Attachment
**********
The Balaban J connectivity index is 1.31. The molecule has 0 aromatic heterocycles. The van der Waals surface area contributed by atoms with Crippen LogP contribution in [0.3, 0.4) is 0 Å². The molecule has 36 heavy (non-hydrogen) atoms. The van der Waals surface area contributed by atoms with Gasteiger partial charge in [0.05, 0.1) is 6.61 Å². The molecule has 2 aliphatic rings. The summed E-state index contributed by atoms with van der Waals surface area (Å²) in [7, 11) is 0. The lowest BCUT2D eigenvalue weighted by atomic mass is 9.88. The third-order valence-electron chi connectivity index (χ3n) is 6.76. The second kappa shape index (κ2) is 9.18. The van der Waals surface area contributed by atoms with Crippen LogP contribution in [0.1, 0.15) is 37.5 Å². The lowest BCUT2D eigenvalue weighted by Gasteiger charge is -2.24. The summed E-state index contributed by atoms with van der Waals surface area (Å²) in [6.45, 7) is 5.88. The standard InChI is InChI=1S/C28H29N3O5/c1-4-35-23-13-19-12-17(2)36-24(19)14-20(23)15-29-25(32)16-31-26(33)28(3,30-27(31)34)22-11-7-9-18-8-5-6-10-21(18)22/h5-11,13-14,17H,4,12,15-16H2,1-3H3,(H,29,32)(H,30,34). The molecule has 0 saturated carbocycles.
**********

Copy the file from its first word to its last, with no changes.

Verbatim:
The Balaban J connectivity index is 1.31. The molecule has 0 aromatic heterocycles. The van der Waals surface area contributed by atoms with Crippen LogP contribution in [0.3, 0.4) is 0 Å². The molecule has 36 heavy (non-hydrogen) atoms. The van der Waals surface area contributed by atoms with Gasteiger partial charge in [0.05, 0.1) is 6.61 Å². The molecule has 2 aliphatic rings. The summed E-state index contributed by atoms with van der Waals surface area (Å²) in [7, 11) is 0. The lowest BCUT2D eigenvalue weighted by atomic mass is 9.88. The third-order valence-electron chi connectivity index (χ3n) is 6.76. The second kappa shape index (κ2) is 9.18. The van der Waals surface area contributed by atoms with Crippen LogP contribution in [0.1, 0.15) is 37.5 Å². The lowest BCUT2D eigenvalue weighted by Gasteiger charge is -2.24. The summed E-state index contributed by atoms with van der Waals surface area (Å²) in [6.45, 7) is 5.88. The standard InChI is InChI=1S/C28H29N3O5/c1-4-35-23-13-19-12-17(2)36-24(19)14-20(23)15-29-25(32)16-31-26(33)28(3,30-27(31)34)22-11-7-9-18-8-5-6-10-21(18)22/h5-11,13-14,17H,4,12,15-16H2,1-3H3,(H,29,32)(H,30,34). The molecule has 0 saturated carbocycles.